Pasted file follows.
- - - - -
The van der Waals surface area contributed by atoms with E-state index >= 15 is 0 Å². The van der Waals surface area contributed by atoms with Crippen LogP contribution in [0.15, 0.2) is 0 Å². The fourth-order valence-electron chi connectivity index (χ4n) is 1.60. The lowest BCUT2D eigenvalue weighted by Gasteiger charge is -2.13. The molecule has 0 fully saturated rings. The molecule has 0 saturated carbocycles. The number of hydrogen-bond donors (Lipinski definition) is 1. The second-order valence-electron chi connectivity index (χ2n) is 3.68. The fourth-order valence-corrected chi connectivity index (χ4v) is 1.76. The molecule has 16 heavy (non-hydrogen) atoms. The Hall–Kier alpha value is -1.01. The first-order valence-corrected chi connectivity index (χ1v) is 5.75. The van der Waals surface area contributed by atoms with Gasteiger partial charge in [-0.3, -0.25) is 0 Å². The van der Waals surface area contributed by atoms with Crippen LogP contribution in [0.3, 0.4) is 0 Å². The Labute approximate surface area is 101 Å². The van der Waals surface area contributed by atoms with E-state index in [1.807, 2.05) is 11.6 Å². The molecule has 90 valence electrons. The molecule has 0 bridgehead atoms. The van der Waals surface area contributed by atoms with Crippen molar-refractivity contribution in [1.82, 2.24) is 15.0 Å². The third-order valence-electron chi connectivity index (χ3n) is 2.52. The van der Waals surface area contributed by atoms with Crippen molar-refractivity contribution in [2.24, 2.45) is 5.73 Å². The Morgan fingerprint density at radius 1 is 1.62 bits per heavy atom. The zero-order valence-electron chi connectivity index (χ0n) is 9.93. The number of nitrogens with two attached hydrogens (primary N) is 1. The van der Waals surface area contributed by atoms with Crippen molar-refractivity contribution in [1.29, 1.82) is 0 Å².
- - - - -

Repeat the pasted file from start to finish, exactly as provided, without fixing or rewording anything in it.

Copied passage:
The van der Waals surface area contributed by atoms with E-state index >= 15 is 0 Å². The van der Waals surface area contributed by atoms with Crippen LogP contribution in [0.15, 0.2) is 0 Å². The fourth-order valence-electron chi connectivity index (χ4n) is 1.60. The lowest BCUT2D eigenvalue weighted by Gasteiger charge is -2.13. The molecule has 0 fully saturated rings. The molecule has 0 saturated carbocycles. The number of hydrogen-bond donors (Lipinski definition) is 1. The second-order valence-electron chi connectivity index (χ2n) is 3.68. The fourth-order valence-corrected chi connectivity index (χ4v) is 1.76. The molecule has 16 heavy (non-hydrogen) atoms. The Hall–Kier alpha value is -1.01. The first-order valence-corrected chi connectivity index (χ1v) is 5.75. The van der Waals surface area contributed by atoms with Gasteiger partial charge in [-0.3, -0.25) is 0 Å². The van der Waals surface area contributed by atoms with Crippen LogP contribution in [0.3, 0.4) is 0 Å². The Labute approximate surface area is 101 Å². The van der Waals surface area contributed by atoms with E-state index in [1.807, 2.05) is 11.6 Å². The molecule has 90 valence electrons. The molecule has 0 bridgehead atoms. The van der Waals surface area contributed by atoms with Crippen molar-refractivity contribution in [1.82, 2.24) is 15.0 Å². The third-order valence-electron chi connectivity index (χ3n) is 2.52. The van der Waals surface area contributed by atoms with Crippen molar-refractivity contribution in [2.24, 2.45) is 5.73 Å². The Morgan fingerprint density at radius 1 is 1.62 bits per heavy atom. The zero-order valence-electron chi connectivity index (χ0n) is 9.93. The number of nitrogens with two attached hydrogens (primary N) is 1. The van der Waals surface area contributed by atoms with Crippen molar-refractivity contribution in [1.29, 1.82) is 0 Å².